A number of details from the Book of Mormon text appear to support a view of the book as a rather literal translation from an ancient document.33 In an ancient Hebrew idiom, for example, arrows are "thrown" (see, for example, Alma 49:22). Also, just as in ancient Hebrew and other Semitic languages, in a construction known as a "cognate accusative," the word denoting the object of a verb is sometimes derived from the same root as the verb itself. "Behold," says the prophet Lehi, "I have dreamed a dream."35 Similarly, the (to us) redundant that in such expressions as "because that they are redeemed from the fall" and "because that my heart is broken" is a Hebraism (see, respectively, 2 Nephi 2:26 and 2 Nephi 4:32). 
Question: Why does "and it came to pass" appear so often in the Book of Mormon?
This much-maligned phrase is actually evidence of the Book of Mormon's authentic antiquity
Some have mocked the frequent repetition of "and it came to pass" in the Book of Mormon. Mark Twain famously joked that if the phrase were omitted, Joseph would have published a pamphlet instead of a book. As it turns out, however, this much-maligned phrase is actually evidence of the Book of Mormon's authentic antiquity.
The phrase “and it came to pass,” appears 727 times in the King James Version of the Old Testament
Donald W. Parry, an instructor in biblical Hebrew at BYU, wrote in the Ensign:
The English translation of the Hebrew word wayehi (often used to connect two ideas or events), “and it came to pass,” appears some 727 times in the King James Version of the Old Testament. The expression is rarely found in Hebrew poetic, literary, or prophetic writings. Most often, it appears in the Old Testament narratives, such as the books by Moses recounting the history of the children of Israel.
As in the Old Testament, the expression in the Book of Mormon (where it appears some 1,404 times) occurs in the narrative selections and is clearly missing in the more literary parts, such as the psalm of Nephi (see 2 Ne. 4:20–25); the direct speeches of King Benjamin, Abinadi, Alma, and Jesus Christ; and the several epistles.
But why does the phrase “and it came to pass” appear in the Book of Mormon so much more often, page for page, than it does in the Old Testament? The answer is twofold. First, the Book of Mormon contains much more narrative, chapter for chapter, than the Bible. Second, but equally important, the translators of the King James Version did not always render wayehi as “and it came to pass.” Instead, they were at liberty to draw from a multitude of similar expressions like “and it happened,” “and … became,” or “and … was.”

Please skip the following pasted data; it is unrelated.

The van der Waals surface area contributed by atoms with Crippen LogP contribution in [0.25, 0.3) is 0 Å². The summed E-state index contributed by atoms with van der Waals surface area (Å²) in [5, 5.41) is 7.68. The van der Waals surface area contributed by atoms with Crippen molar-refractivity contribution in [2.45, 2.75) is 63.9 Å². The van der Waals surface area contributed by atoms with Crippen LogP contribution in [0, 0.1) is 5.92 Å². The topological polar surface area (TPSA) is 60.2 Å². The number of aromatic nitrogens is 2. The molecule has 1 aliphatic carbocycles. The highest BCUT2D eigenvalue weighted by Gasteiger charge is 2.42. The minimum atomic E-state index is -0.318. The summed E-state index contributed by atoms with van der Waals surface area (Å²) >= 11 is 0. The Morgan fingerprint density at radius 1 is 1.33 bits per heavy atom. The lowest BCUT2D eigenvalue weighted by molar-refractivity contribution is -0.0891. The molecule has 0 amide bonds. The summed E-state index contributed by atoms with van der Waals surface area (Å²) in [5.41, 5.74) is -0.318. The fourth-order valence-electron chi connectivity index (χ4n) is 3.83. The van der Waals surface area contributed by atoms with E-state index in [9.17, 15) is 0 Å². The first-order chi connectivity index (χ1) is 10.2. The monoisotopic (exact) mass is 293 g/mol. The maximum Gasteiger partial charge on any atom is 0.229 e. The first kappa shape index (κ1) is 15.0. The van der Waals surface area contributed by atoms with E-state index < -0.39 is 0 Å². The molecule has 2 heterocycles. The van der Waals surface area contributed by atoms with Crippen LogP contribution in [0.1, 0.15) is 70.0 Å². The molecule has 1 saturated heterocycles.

Wayehi is found about 1,204 times in the Hebrew Bible, but it was translated only 727 times as “and it came to pass” in the King James Version. Joseph Smith did not introduce such variety into the translation of the Book of Mormon. He retained the precision of “and it came to pass,” which better performs the transitional function of the Hebrew word.
The Prophet Joseph Smith may not have used the phrase at all—or at least not consistently—in the Book of Mormon had he created that record. The discriminating use of the Hebraic phrase in the Book of Mormon is further evidence that the record is what it says it is—a translation from a language (reformed Egyptian) with ties to the Hebrew language. (See Morm. 9:32–33.)
There is also a New World connection to the phrase "and it came to pass"
For several years, researchers have been aware that the phrase and it came to pass is a good translation of a common Hebrew element. Bruce Warren also reports the confirmation by Mayan experts that an element translated "and it came to pass" functioned in at least four ways in Mayan texts: (1) As a posterior date indicator in a text that meant "to count forward to the next date," and (2) as an anterior date indicator that signified "to count backward to the given date." Additionally it could function (3) as a posterior or (4) anterior event indicator, meaning "counting forward or backward to a certain event."5 Warren finds instances of all four functions of and it came to pass in the Book of Mormon, as well as combined date and event indications in both posterior and anterior expressions. For example, "And it came to pass that the people began . . . " is a posterior event indicator (3 Nephi 2:3), whereas "And it had come to pass . . . " is an anterior event indicator (3 Nephi 1:20).